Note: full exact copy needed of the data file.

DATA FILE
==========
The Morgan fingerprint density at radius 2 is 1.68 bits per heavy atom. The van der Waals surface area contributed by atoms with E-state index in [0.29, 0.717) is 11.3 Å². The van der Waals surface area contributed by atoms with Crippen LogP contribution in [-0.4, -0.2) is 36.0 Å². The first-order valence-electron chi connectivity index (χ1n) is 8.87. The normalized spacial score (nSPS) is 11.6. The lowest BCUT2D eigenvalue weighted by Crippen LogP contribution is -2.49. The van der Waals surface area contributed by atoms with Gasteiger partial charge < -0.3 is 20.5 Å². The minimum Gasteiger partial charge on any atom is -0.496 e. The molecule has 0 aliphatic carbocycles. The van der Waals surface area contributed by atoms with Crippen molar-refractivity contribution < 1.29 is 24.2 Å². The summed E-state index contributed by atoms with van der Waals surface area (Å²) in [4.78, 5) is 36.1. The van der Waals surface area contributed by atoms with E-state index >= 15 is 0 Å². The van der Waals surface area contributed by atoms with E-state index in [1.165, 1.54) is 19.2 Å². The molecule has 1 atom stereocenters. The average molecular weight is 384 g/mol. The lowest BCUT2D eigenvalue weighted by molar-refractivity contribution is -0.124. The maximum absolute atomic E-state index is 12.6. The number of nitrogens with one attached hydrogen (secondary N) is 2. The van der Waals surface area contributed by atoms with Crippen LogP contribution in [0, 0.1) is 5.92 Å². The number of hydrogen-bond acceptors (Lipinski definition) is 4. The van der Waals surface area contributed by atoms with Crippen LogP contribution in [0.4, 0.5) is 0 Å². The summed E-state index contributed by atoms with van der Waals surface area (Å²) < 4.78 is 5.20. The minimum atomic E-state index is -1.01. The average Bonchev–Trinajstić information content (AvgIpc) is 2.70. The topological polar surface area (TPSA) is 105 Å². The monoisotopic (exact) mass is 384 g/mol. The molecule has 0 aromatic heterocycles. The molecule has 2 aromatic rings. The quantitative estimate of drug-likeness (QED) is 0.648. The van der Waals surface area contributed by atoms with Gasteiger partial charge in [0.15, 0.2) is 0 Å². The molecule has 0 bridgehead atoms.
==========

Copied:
The Morgan fingerprint density at radius 2 is 1.68 bits per heavy atom. The van der Waals surface area contributed by atoms with E-state index in [0.29, 0.717) is 11.3 Å². The van der Waals surface area contributed by atoms with Crippen LogP contribution in [-0.4, -0.2) is 36.0 Å². The first-order valence-electron chi connectivity index (χ1n) is 8.87. The normalized spacial score (nSPS) is 11.6. The lowest BCUT2D eigenvalue weighted by Crippen LogP contribution is -2.49. The van der Waals surface area contributed by atoms with Gasteiger partial charge < -0.3 is 20.5 Å². The minimum Gasteiger partial charge on any atom is -0.496 e. The molecule has 0 aliphatic carbocycles. The van der Waals surface area contributed by atoms with Crippen molar-refractivity contribution < 1.29 is 24.2 Å². The summed E-state index contributed by atoms with van der Waals surface area (Å²) in [4.78, 5) is 36.1. The van der Waals surface area contributed by atoms with E-state index >= 15 is 0 Å². The van der Waals surface area contributed by atoms with E-state index in [1.165, 1.54) is 19.2 Å². The molecule has 1 atom stereocenters. The average molecular weight is 384 g/mol. The lowest BCUT2D eigenvalue weighted by molar-refractivity contribution is -0.124. The maximum absolute atomic E-state index is 12.6. The number of nitrogens with one attached hydrogen (secondary N) is 2. The van der Waals surface area contributed by atoms with Crippen LogP contribution in [0, 0.1) is 5.92 Å². The number of hydrogen-bond acceptors (Lipinski definition) is 4. The van der Waals surface area contributed by atoms with Crippen LogP contribution in [0.4, 0.5) is 0 Å². The summed E-state index contributed by atoms with van der Waals surface area (Å²) < 4.78 is 5.20. The minimum atomic E-state index is -1.01. The average Bonchev–Trinajstić information content (AvgIpc) is 2.70. The topological polar surface area (TPSA) is 105 Å². The monoisotopic (exact) mass is 384 g/mol. The molecule has 0 aromatic heterocycles. The molecule has 2 aromatic rings. The quantitative estimate of drug-likeness (QED) is 0.648. The van der Waals surface area contributed by atoms with Gasteiger partial charge in [0.15, 0.2) is 0 Å². The molecule has 0 bridgehead atoms.